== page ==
changing the nonce to fail the looped back detection specified by the
   Enhanced DAD algorithm.  SEND is recommended to circumvent this
   exploit.  Additionally, the nonce does not protect against the DoS
   caused by a rogue node replying by a fake NA to all DAD probes.  SEND
   is recommended to circumvent this exploit also.  Disabling DAD has an
   obvious security issue before a remote node on the link can issue
   reflected NS(DAD) messages.  Again, SEND is recommended for this
   exploit.  Source Address Validation Improvement (SAVI) [RFC6620] also
   protects against various attacks by on-link rogues.

7.  Normative References

   [RFC1661]  Simpson, W., Ed., "The Point-to-Point Protocol (PPP)", STD
              51, RFC 1661, July 1994,

   [RFC2119]  Bradner, S., "Key words for use in RFCs to Indicate
              Requirement Levels", BCP 14, RFC 2119, March 1997,

   [RFC2328]  Moy, J., "OSPF Version 2", STD 54, RFC 2328, April 1998,

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   [RFC3971]  Arkko, J., Ed., Kempf, J., Zill, B., and P. Nikander,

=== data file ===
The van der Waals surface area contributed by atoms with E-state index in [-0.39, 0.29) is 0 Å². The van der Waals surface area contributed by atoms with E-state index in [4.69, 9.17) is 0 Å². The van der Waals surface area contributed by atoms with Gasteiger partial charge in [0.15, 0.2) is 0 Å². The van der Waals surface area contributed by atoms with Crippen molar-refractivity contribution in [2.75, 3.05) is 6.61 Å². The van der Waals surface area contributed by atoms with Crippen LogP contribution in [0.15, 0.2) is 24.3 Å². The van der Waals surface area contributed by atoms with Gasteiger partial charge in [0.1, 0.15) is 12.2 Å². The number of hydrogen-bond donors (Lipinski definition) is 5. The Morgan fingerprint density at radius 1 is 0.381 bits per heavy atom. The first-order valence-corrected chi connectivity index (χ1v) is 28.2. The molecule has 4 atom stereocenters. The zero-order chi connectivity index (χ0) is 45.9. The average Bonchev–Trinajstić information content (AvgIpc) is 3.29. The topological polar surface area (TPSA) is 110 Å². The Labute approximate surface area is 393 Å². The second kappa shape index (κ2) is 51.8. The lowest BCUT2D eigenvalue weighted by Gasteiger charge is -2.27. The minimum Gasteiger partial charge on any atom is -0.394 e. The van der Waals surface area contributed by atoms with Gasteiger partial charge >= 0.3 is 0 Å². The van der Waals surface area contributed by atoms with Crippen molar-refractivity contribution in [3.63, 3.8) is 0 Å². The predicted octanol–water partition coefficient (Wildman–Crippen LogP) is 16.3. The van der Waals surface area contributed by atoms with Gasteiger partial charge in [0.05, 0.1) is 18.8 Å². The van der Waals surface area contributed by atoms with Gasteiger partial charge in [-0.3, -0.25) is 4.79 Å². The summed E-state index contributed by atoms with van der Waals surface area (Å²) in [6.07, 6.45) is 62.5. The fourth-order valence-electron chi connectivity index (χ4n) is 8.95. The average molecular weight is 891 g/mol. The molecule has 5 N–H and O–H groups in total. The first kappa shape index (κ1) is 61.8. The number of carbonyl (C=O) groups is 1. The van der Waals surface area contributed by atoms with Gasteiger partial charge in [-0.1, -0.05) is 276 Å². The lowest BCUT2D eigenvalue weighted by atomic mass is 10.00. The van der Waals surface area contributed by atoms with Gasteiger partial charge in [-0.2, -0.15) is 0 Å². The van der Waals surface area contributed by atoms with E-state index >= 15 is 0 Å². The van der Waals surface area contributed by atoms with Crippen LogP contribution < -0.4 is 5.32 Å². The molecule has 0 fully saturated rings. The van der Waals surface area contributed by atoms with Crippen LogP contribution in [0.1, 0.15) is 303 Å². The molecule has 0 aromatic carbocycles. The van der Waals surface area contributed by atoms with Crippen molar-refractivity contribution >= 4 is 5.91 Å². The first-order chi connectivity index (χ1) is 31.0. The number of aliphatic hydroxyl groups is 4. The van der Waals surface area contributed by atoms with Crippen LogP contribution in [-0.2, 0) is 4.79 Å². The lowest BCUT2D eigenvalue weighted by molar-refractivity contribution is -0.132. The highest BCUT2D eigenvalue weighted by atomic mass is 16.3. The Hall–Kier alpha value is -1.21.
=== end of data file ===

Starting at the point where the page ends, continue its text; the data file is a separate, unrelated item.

"SEcure Neighbor Discovery (SEND)", RFC 3971, March 2005,

   [RFC4086]  Eastlake 3rd, D., Schiller, J., and S. Crocker,
              "Randomness Requirements for Security", BCP 106, RFC 4086,
              June 2005, <http://www.rfc-editor.org/info/rfc4086>.

   [RFC4429]  Moore, N., "Optimistic Duplicate Address Detection (DAD)
              for IPv6", RFC 4429, April 2006,

   [RFC4861]  Narten, T., Nordmark, E., Simpson, W., and H. Soliman,
              "Neighbor Discovery for IP version 6 (IPv6)", RFC 4861,
              September 2007, <http://www.rfc-editor.org/info/rfc4861>.

   [RFC4862]  Thomson, S., Narten, T., and T. Jinmei, "IPv6 Stateless
              Address Autoconfiguration", RFC 4862, September 2007,

   [RFC6620]  Nordmark, E., Bagnulo, M., and E. Levy-Abegnoli, "FCFS